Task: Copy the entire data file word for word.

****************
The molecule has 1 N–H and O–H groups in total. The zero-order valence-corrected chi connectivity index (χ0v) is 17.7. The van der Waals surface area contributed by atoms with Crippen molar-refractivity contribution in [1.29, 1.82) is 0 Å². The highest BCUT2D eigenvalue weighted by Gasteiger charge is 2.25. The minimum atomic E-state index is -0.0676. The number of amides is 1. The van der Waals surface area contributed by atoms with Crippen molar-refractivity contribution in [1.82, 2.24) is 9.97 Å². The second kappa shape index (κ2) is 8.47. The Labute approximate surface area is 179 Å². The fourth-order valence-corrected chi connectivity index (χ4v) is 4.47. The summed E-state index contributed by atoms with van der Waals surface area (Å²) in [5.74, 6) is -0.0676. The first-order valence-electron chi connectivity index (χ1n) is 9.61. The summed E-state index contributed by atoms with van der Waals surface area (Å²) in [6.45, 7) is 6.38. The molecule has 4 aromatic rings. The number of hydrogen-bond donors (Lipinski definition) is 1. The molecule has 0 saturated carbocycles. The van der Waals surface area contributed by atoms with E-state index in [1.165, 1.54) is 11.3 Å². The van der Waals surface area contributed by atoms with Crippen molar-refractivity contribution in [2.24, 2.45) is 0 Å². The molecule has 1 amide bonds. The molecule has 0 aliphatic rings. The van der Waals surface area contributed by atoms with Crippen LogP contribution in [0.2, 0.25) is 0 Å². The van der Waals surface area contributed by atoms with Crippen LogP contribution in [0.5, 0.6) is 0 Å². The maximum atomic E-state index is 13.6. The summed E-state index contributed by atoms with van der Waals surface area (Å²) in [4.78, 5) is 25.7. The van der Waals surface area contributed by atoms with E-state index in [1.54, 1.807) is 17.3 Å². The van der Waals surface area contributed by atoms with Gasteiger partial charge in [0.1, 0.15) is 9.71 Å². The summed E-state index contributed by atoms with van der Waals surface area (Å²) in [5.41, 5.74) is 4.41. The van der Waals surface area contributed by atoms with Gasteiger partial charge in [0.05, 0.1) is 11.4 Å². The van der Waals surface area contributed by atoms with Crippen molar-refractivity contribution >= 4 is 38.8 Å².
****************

The molecule has 1 N–H and O–H groups in total. The zero-order valence-corrected chi connectivity index (χ0v) is 17.7. The van der Waals surface area contributed by atoms with Crippen molar-refractivity contribution in [1.29, 1.82) is 0 Å². The highest BCUT2D eigenvalue weighted by Gasteiger charge is 2.25. The minimum atomic E-state index is -0.0676. The number of amides is 1. The van der Waals surface area contributed by atoms with Crippen molar-refractivity contribution in [1.82, 2.24) is 9.97 Å². The second kappa shape index (κ2) is 8.47. The Labute approximate surface area is 179 Å². The fourth-order valence-corrected chi connectivity index (χ4v) is 4.47. The summed E-state index contributed by atoms with van der Waals surface area (Å²) in [5.74, 6) is -0.0676. The first-order valence-electron chi connectivity index (χ1n) is 9.61. The summed E-state index contributed by atoms with van der Waals surface area (Å²) in [6.45, 7) is 6.38. The molecule has 4 aromatic rings. The number of hydrogen-bond donors (Lipinski definition) is 1. The molecule has 0 saturated carbocycles. The van der Waals surface area contributed by atoms with E-state index in [1.165, 1.54) is 11.3 Å². The van der Waals surface area contributed by atoms with Crippen molar-refractivity contribution in [2.24, 2.45) is 0 Å². The molecule has 1 amide bonds. The molecule has 0 aliphatic rings. The van der Waals surface area contributed by atoms with Crippen LogP contribution in [0.2, 0.25) is 0 Å². The van der Waals surface area contributed by atoms with Crippen LogP contribution in [0.5, 0.6) is 0 Å². The maximum atomic E-state index is 13.6. The summed E-state index contributed by atoms with van der Waals surface area (Å²) in [4.78, 5) is 25.7. The van der Waals surface area contributed by atoms with E-state index in [1.54, 1.807) is 17.3 Å². The van der Waals surface area contributed by atoms with Gasteiger partial charge in [0.1, 0.15) is 9.71 Å². The summed E-state index contributed by atoms with van der Waals surface area (Å²) in [5.41, 5.74) is 4.41. The van der Waals surface area contributed by atoms with Gasteiger partial charge in [0.05, 0.1) is 11.4 Å². The van der Waals surface area contributed by atoms with Crippen molar-refractivity contribution >= 4 is 38.8 Å².